Tony Law: A Lost Show | Edinburgh Fringe review by Jay Richardson
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Tony Law: A Lost Show

Edinburgh Fringe review by Jay Richardson

This is Tony Law's apology tour, a show acknowledging the years lost to alcohol and cocaine. So of course, he comes out with his face plastered in white powder. And with a mysterious prop he found in a box from his 2013 tour, berating the space bear teddy: 'Who are you, what were you for?' Well, as he says, you've got to start somewhere.

Truth be told, apart from a sporadically penitent tone, interrupted by blurting incredulity that coke might not improve your behaviour after three decades of hard drinking, the Law of 2018 doesn't seem all that different, save for the bell he's been given to ring any time his mind wanders. Which is plenty, the ding-a-ling competing hard with his trademark foghorn gimmick of swallowing the mic, announcing that perhaps, a bit hasn't landed in the way he intended.

Dressed in maritime stripes and with sweatbands on, ready for action, he looks good on three years sober: chest puffed out, with plenty of the old blowhard ebullience around more introspective moments. Good luck mining his data, Facebook, he's a mess of contradictions.

Law affords glimpses of the therapy he struggled to take seriously and his Canadian adolescence castrating hogs on the family farm, which might have had an impact on his mental health. There are also occasional asides about his long-suffering wife and struggle to reconnect with his kids. All those years facing down hecklers and it turned out, he was the wanker all along!

He’s an Anglophile since watching Monty Python and listening to The Who as he drove his tractor around the farm, and believe, Brexit is the logical extension of our island people's national hostility, which can be summed up in a fiercely-spat expletive. Seeking similar answers for the rise of Donald Trump, he recalls a visit to Texas to meet relatives, confident in his prediction that they'll be as liberal as he hopes.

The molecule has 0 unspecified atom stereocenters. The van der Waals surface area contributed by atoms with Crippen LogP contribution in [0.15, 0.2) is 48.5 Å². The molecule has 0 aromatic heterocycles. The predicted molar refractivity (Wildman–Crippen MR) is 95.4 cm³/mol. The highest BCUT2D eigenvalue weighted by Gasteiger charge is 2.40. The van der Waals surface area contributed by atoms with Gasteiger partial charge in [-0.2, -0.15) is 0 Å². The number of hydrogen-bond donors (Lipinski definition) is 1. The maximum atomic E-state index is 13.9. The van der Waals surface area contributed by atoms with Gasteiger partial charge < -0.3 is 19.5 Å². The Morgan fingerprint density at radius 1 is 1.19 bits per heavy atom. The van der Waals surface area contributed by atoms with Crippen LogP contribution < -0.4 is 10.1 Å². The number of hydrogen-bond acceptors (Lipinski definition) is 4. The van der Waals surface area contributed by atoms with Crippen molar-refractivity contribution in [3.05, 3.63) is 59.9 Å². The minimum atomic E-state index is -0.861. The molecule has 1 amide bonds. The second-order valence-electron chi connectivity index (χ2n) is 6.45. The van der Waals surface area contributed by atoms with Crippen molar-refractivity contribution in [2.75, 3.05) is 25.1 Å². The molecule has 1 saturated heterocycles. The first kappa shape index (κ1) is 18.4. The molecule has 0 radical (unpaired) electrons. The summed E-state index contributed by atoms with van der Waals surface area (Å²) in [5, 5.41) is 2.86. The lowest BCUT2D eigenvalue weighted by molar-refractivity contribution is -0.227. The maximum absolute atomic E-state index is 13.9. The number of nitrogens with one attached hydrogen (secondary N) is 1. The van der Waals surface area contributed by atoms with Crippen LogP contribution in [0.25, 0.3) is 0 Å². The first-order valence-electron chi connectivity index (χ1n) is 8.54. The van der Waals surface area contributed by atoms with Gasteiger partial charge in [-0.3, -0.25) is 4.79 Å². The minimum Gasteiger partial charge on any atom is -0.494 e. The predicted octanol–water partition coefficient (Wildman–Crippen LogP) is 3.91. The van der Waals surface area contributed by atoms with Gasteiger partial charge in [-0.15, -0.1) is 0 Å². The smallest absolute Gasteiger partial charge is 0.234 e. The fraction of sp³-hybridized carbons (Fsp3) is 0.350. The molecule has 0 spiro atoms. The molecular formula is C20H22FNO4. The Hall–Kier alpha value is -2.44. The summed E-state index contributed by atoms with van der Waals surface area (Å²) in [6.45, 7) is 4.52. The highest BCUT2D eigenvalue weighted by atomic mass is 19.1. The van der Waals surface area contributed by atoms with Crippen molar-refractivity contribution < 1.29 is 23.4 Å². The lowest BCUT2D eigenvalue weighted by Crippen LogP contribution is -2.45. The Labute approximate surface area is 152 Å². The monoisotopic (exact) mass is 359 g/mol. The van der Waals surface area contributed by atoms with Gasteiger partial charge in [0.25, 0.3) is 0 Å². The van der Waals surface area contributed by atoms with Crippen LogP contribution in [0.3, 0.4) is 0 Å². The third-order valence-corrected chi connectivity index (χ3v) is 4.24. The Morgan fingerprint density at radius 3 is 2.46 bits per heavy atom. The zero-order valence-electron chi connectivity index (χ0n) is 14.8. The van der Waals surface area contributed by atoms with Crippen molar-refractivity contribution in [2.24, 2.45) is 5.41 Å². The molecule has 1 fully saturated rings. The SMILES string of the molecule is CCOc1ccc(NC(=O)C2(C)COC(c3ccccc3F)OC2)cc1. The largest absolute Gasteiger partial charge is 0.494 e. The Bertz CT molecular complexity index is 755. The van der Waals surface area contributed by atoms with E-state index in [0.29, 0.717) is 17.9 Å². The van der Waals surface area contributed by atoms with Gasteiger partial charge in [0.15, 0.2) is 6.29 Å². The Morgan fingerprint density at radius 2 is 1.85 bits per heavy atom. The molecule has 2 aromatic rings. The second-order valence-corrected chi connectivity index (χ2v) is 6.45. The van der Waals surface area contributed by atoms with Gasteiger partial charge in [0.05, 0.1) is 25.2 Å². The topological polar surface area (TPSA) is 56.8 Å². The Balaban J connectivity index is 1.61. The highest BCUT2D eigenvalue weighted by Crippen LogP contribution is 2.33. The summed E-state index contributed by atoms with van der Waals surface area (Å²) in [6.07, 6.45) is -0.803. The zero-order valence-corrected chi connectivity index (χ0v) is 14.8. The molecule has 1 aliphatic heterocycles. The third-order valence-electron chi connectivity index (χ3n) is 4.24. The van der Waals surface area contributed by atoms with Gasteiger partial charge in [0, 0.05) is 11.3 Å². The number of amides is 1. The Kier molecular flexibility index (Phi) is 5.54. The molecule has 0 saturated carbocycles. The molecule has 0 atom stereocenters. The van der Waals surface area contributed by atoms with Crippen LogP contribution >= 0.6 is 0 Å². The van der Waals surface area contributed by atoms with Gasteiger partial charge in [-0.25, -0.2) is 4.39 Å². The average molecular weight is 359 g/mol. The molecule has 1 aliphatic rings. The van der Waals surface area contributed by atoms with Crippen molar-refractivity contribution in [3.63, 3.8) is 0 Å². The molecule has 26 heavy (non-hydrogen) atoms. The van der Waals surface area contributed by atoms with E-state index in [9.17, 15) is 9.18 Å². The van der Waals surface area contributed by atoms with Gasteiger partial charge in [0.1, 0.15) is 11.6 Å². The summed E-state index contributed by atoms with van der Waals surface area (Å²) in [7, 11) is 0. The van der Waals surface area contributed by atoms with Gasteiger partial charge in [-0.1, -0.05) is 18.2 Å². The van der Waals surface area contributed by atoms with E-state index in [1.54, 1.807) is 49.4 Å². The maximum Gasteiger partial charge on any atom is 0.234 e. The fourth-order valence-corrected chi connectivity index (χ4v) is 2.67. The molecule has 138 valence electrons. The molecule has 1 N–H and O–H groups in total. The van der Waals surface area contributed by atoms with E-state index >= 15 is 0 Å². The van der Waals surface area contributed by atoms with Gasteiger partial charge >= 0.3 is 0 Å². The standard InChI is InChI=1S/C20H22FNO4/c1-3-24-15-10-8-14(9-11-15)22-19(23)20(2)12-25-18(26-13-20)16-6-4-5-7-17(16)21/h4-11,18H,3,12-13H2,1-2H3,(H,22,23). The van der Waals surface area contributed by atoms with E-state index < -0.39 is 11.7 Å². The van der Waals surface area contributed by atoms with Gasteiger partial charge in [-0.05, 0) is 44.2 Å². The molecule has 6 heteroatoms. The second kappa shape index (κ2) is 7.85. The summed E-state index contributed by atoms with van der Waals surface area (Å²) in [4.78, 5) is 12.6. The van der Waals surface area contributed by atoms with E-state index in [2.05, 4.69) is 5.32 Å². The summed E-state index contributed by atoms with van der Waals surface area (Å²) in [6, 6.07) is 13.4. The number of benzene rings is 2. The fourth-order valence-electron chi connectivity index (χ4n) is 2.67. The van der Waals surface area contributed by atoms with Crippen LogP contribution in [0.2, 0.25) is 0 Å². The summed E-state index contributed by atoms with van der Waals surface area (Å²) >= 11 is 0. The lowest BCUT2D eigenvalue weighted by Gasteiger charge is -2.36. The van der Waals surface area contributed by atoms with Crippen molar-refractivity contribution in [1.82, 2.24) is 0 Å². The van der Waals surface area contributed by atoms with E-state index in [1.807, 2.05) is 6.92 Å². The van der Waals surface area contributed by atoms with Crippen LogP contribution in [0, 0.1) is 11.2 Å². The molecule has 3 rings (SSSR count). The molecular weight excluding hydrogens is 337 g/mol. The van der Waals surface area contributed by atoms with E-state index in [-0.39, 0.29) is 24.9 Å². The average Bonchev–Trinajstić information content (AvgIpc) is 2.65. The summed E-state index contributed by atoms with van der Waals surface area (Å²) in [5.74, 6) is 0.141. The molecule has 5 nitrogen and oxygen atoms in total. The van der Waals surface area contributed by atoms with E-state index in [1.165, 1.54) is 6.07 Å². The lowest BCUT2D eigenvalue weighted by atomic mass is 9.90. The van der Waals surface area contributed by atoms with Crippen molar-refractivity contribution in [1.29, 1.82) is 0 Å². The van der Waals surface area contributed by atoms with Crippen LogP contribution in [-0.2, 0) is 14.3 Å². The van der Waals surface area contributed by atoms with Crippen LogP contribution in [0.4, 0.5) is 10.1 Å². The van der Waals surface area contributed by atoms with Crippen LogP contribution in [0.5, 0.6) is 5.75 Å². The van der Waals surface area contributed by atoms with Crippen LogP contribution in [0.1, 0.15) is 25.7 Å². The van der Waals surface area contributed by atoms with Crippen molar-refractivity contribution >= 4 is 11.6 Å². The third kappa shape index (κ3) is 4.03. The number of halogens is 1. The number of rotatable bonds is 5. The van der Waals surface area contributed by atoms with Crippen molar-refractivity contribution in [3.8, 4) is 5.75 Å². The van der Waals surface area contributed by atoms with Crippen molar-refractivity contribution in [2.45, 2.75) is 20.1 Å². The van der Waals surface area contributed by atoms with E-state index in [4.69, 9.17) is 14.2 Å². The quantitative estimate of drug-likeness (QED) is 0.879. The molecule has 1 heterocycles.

Like his old collaborator Stewart Lee on his 2010 tour, Law grasps at a guitar for the last refuge of the scoundrel stand-up – a moment of emotion expressed sincerely, the prospect of such earnestness almost making him retch as he tries and fails to peel away the layers of his clowning defence.

Meanwhile, his wife's stoicism it turns out, comes from an impressive bloodline. And he pays confused tribute to the Suffragettes in a period ladies’ hat, suddenly becoming the epitome of the arrested development manchild belatedly waking up to his responsibilities in an era of female resurgence.

It might seem callous to suggest but this feels like Law with the handbrake on compared to five years ago, as he continues the journey to get reacquainted with himself. With his wealth of experience, he's incapable of doing a mediocre show. And his audience are very much still on board, the wilful oddness and spontaneous-seeming asides never seeming forced.

Yet an edge has definitely been forsaken, perhaps for the best, as his finale sees him finally nailing that moment of sincerity and reconnecting with his loved ones.

Review date: 21 Aug 2018
Reviewed by: Jay Richardson
Reviewed at: Monkey Barrel Comedy Club

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